Barbour Learned Early Lesson
As a young commercial lender in Lansing, Patrick Barbour was told by the owner of a photo developing company that the three keys to running a successful business are: Have a very good lawyer, a very good accountant and a very good banker who will each help you along the way.
Nearly 30 years later, the 51-year-old Barbour continues to follow that simple philosophy as a vice president of corporate banking at Huntington Bank in Holland.
"It gets re-affirmed on a daily basis," Barbour said of the perspective his client offered years ago.
He sees his role as not just a banker but as an adviser to clients who can help them steer clear of trouble or work their way through a tough situation and find the right direction. He also helps clients strike a balance in how much they work in the business and on their business.
"Our phrase (at Huntington) is we want to be an essential partner. They (customers) look for that little extra support or help or perspective," said Barbour, whose approach and success helped earn him recognition this spring from the U.S. Small Business Administration in Michigan.
Barbour, one of nine commercial lenders working out of Huntington Bank's Holland lending office that covers from south of town and up to Grand Haven, was named the SBA's Financial Services Advocate of the Year in April, an award he says he was "surprised and honored" to receive.
Barbour started his career in banking shortly after graduating from Michigan State University in 1977 with a degree in business. Facing a tough job market, and wanting to become a commercial loan officer, he took a position as a teller at a Michigan National Bank office in Lansing in order to get a foot in the door.
At Michigan National, he quickly applied and was accepted into the bank's commercial training program, which led him to become a credit analyst in Troy, a northern suburb of Detroit.
After a decade in the business, Barbour decided to move on to something new. He and his wife, Mary Lou, moved to Petoskey, where together they ran a historic inn and he became part owner of a banking consulting firm, which he ran for several years before returning to the banking industry full time.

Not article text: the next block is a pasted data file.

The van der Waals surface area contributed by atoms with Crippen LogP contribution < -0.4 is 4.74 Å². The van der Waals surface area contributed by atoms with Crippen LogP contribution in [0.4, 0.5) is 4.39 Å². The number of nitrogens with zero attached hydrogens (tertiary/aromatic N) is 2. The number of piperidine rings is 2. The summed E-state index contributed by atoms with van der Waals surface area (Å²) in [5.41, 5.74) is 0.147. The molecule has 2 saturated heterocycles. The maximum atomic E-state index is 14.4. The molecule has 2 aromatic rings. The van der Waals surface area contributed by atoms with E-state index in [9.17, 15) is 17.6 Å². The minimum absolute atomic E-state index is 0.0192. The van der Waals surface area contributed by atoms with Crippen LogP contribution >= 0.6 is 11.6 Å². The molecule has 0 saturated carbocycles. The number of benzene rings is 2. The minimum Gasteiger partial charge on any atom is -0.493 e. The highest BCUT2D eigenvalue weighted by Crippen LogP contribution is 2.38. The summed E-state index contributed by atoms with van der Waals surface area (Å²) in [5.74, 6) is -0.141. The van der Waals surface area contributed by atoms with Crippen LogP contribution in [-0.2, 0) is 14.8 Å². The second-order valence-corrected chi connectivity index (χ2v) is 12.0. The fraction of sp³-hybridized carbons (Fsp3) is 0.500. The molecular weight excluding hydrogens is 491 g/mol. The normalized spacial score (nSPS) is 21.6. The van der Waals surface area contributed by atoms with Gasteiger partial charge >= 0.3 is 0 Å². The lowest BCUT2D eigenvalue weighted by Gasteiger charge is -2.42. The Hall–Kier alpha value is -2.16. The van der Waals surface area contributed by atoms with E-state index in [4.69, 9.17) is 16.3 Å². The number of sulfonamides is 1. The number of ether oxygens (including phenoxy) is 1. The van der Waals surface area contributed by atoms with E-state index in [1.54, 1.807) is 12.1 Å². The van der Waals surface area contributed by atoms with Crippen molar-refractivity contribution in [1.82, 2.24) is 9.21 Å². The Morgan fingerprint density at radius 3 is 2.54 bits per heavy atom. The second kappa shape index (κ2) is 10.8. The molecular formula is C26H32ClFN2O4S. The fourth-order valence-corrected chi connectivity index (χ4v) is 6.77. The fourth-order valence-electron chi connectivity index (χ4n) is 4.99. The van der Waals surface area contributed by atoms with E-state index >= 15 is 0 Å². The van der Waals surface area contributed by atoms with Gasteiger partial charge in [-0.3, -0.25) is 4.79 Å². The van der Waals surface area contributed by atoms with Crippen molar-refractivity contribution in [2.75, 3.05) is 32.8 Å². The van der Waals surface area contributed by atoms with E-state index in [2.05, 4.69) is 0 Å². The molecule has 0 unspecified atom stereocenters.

The experience of running his own businesses gave Barbour a far greater appreciation for the life of an entrepreneur and the challenges and demands small business owners face every day. The experience in Petoskey, he said, is reflected in how he deals with clients today.
"They always receive my higher respect because of the position they're in. Being a business owner, you deserve a high level of respect," Barbour said. "I understand their challenges and I understand their opportunities. It gave me a very unique perspective. Without having that experience, you don't know what it's like."
After a decade as an inn owner and consultant for financial institutions and independent businesses, Barbour and his family were ready for another move, having grown weary of the long hours it took to run the inn in the summer.
The next opportunity came from a client, Chuck Stoddard, CEO of the former Grand Bank in Grand Rapids, for whom Barbour had done consulting work and helped develop a system to measure credit quality.
Barbour accepted Stoddard's offer to join Grand Bank as vice president of business development in 1996.
Two years later, he moved over to Huntington Bank as a vice president of corporate banking, a position that returned him to what he enjoys most about banking — dealing with customers one on one and using his analytical skills, common sense and instincts in evaluating a client's needs.
At Huntington, Barbour's lending portfolio has grown three-fold in six years and he's a member of the bank's Summit Club, which identifies the top 1.5 percent of lenders.
In corporate banking, he works with business clients having sales of $10 million or more per year, handling commercial loans that typically range from $3 million to $10 million.
Working as a commercial banker had always been in Barbour's career plans. Like his father, who was an attorney, Barbour wanted a career where he could use his talents helping people and offering counsel.
That desire to help businesses extends into the community, where Barbour helped set up the Holland Area Chamber of Commerce technology roundtable, which he chairs. He also volunteers for the Small Business Development and Technology Center in Grand Rapids.
"I really wanted to do something in a career where I thought I could help people, and I've always enjoyed business. Being able to help people with their business has been a personally very rewarding situation," he said.